What do you do if your spouse won’t go to therapy, you’re not ready to be done, but you need to make some changes to your relationship if it’s going to have any shot of lasting?

Can you work on things on your own?

I recently spoke with a client whose husband had a very legitimate trauma stemming from being forced into therapy at a very young age with an abuser. This man won’t go near therapy, as he believes everything got much worse when he went to therapy as a child, and he blames it on the therapy (not the abuser, unfortunately).

Because my client isn’t ready to leave her husband, and because her husband has recently shown signs of wanting to change their dynamic, I suggested another way for them to communicate their issues, something I call the Weekly State of the Union (WSOTU).

Here’s how it goes.

  1. Both partners agree on a day and time for these weekly meetings. They should be no longer than 45-minutes long. Both partners schedule this meeting in their calendars as absolutely non-negotiable. The only exception to this is if you’re in the middle of a fight. If that’s the case, reschedule your WSOTU for the following day, or as soon as possible.
  2. Book a weekly sitter, or tell older children you are not to be disturbed during this time. Phones go off, or stay in another room. There should be NO distractions.
  3. Begin the WSOTU with appreciations. This is very important as it sets the tone for the meeting as being loving and collaborative. Each person should give their partner three appreciations. An appreciation goes something like this:

“I really appreciated it when you unloaded the dishwasher yesterday without me having to ask. It made me feel less stressed and cared for.”
“I appreciated it when you held my hand while we were watching TV last night. It made me feel really loved.”

“I appreciated that you called me when you were going to be late on Tuesday. It made me feel valued.”

  • Each person can bring up one topic to be discussed at each WSOTU. You should alternate who goes first. Don’t bring up a topic that you are feeling overly angry or emotional about; it’s best to wait until tempers have cooled before bringing a topic to your WSOTU.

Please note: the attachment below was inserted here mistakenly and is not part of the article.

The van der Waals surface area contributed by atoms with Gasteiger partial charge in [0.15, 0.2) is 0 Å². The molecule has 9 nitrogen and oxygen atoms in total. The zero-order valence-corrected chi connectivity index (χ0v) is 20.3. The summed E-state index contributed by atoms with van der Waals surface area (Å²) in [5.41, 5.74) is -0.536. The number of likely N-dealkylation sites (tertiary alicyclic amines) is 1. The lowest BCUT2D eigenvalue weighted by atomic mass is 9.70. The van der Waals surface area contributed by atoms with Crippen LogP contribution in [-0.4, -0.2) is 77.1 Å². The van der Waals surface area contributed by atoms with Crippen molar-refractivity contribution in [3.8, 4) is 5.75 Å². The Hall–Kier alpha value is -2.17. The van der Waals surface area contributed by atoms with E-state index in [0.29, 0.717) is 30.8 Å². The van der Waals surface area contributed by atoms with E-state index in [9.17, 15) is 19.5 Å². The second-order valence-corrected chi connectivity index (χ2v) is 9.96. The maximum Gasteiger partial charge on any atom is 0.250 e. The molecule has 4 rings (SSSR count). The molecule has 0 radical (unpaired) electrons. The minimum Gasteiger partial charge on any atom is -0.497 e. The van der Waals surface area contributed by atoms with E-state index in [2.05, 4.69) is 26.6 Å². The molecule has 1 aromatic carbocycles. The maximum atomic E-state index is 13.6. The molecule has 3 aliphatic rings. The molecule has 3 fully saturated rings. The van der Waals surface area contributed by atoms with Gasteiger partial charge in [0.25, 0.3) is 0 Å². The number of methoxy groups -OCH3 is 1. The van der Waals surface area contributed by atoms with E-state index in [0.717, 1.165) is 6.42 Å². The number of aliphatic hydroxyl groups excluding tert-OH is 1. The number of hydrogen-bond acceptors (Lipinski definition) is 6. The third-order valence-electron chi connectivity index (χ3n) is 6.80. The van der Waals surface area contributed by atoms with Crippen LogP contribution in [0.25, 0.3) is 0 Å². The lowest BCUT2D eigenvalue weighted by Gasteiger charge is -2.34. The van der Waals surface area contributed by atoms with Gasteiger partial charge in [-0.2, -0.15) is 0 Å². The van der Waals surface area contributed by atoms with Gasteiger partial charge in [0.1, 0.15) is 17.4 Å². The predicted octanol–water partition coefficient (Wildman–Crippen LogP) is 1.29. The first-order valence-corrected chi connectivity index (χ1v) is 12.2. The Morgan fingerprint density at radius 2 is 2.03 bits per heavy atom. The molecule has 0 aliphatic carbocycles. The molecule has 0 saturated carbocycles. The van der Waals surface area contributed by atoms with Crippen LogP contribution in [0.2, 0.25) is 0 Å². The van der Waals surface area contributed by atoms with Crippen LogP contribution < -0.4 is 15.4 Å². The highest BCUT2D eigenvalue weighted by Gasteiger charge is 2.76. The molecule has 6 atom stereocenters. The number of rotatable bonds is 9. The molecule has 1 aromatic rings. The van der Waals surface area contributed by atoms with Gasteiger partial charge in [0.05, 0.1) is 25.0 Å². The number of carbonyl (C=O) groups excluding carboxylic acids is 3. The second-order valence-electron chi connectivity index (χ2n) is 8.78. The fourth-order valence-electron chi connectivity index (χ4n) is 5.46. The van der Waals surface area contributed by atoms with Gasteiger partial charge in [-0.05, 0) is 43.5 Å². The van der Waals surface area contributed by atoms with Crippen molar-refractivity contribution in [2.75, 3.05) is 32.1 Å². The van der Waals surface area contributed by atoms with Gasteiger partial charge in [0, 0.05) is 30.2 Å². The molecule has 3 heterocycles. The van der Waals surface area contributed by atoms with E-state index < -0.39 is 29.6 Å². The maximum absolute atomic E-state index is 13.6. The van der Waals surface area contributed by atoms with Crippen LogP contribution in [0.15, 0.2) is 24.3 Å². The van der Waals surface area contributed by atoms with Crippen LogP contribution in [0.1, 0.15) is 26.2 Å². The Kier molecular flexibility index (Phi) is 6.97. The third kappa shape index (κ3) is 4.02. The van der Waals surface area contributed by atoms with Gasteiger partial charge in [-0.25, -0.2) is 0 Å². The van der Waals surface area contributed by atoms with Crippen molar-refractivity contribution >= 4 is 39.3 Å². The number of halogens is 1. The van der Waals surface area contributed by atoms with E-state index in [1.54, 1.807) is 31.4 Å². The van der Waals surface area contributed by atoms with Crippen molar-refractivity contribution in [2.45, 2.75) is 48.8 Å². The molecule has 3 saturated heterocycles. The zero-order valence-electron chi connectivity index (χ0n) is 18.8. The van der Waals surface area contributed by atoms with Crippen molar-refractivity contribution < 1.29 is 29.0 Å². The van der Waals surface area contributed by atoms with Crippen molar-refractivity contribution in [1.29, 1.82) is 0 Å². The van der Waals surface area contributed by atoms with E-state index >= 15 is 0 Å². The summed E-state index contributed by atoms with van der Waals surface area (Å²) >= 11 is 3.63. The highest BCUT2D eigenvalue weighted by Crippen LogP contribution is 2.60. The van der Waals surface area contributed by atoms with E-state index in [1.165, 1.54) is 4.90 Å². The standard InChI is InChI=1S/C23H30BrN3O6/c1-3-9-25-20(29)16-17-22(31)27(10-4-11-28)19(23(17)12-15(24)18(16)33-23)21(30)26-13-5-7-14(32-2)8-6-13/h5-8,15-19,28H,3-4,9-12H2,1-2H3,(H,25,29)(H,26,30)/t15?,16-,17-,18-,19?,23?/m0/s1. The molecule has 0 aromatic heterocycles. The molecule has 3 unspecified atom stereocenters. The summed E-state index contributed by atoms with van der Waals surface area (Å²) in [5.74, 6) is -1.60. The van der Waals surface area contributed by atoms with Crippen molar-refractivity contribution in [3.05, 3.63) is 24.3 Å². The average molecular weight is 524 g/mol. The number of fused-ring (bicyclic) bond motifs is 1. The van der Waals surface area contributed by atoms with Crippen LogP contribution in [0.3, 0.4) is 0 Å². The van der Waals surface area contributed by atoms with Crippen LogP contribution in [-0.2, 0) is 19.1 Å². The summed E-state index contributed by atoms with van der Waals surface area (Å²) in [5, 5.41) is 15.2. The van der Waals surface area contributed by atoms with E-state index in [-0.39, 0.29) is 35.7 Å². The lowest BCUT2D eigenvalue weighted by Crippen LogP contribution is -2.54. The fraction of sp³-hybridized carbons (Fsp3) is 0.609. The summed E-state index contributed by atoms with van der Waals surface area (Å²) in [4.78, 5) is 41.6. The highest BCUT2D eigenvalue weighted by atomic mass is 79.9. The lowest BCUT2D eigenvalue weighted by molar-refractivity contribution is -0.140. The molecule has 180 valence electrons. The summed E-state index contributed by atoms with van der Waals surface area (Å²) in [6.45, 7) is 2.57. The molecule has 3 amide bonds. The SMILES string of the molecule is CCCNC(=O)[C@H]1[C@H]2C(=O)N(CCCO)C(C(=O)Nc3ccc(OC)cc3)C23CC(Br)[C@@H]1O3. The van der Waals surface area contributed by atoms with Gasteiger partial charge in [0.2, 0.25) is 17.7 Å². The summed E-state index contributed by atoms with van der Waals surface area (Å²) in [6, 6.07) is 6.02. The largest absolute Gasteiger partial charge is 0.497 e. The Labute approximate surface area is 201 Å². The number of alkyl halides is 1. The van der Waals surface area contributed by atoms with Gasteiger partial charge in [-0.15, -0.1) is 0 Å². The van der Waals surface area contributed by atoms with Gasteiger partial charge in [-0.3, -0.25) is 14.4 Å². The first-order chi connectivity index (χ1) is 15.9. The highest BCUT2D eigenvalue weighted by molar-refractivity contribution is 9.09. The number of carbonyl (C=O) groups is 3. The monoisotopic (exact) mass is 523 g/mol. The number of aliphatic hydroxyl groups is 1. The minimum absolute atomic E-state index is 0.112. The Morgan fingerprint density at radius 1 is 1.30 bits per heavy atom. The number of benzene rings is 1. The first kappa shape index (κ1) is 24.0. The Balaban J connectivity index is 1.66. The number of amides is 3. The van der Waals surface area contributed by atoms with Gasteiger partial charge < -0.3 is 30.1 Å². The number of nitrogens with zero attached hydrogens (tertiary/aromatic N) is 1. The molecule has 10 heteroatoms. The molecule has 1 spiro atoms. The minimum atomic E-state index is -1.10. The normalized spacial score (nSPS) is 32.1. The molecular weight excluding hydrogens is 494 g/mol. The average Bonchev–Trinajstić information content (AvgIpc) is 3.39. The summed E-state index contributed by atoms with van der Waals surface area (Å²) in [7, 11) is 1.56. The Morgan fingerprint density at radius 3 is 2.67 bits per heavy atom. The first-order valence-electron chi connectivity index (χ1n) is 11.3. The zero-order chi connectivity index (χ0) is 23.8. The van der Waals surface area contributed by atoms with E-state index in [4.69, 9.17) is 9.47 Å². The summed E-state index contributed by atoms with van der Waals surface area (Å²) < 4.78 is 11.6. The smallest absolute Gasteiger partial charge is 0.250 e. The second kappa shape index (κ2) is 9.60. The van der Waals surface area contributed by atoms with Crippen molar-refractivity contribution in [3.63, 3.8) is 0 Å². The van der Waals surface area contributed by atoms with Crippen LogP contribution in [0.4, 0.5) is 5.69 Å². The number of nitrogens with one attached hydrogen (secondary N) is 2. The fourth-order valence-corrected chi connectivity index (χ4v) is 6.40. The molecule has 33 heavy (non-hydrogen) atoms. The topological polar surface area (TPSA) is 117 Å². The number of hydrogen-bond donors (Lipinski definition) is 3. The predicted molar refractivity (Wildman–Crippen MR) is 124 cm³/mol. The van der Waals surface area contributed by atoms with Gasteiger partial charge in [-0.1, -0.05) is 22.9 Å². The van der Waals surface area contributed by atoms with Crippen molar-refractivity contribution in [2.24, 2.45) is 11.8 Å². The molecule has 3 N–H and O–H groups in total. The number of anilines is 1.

• Keep your topic in “I” language. Do not use blame-speak. Keep your dialogue clear and concise, and make a specific request at the end. It could sound like this: “I feel really overwhelmed by all the work I have to do in the house and for the kids. I don’t feel like we’re really partners in this. We both work and yet when it comes to kid-stuff I feel like the burden is mostly on me, and I’m exhausted. It would really help me if you could get all the snacks and gear ready when you take them to sports activities. Since that’s something special you do with them, it would really make me feel less overwhelmed and really partnered if you’d take on that responsibility.” Notice the request is specific, not just a general “Do more,” which never helped anyone. Notice also that the topic starts and ends with personal feelings. The framework for this dialogue is: 
    • I feel x
    • Describe why/how
    • (Bonus points if you can express what childhood wound this might trigger for you)
    • Make specific and measurable request
    • Say how this will help and make you feel x
  • The person who is on the receiving end of this conversation has one job: to listen. Do not interrupt, do not argue, and do not grimace. Your partner is telling you something important and now is the time for generosity and curiosity. If you’re having trouble listening without being defensive, ask your partner to pause and take some deep, grounding breaths and remind yourself why you’re here. This is the most important step of the entire process.
  • When the sender is done, the person receiving summarizes everything the sender said, including their request, to the best of their ability. The receiver then asks the sender if the summary is correct. The sender adds or alters what the receiver summarized until they’re satisfied the receiver has fully received the message.
  • The receiver has an option to accept, reject, or counter the request. If the request is far too difficult for you to accomplish, or triggers you in some way, you may say, “I really want to help solve this problem, but what you’re asking sounds really challenging for me. I’m wondering if there’s another way we can look at it.” Or you can say, “I’d like to do that for you and it’s pretty easy for me to do. How about I do it on Mondays and Thursdays before school as well?”
  • Remember, these requests should feel hard. They should challenge you and stretch you. If they didn’t you wouldn’t be having these dialogues. So agree to stretch and be challenged! Not because your partner is making you, but because you are working together to make this marriage work and because this would make them feel loved.
  • Once an agreement is reached, thank each other. 
  • Repeat the process for the other partner.
  • At the end of the WSOTU, hug and kiss each other and move on to some other activity. Do not bring up topics from the WSOTU later in the night or during the week. It’s not your job to remind your spouse to honor the request they agreed to. It is your job to make note of the request you agreed to and work on honoring that request, no matter what.

Some clients find it nice to have the WSOTU kick off a date night. Others get right back into parenting/life. However you do this, please don’t deviate from the structure above. A good couples therapist will hold this space for you and keep you on track, but if you’re going to do this on your own you’ll need to be extremely self-disciplined.

Good luck!!!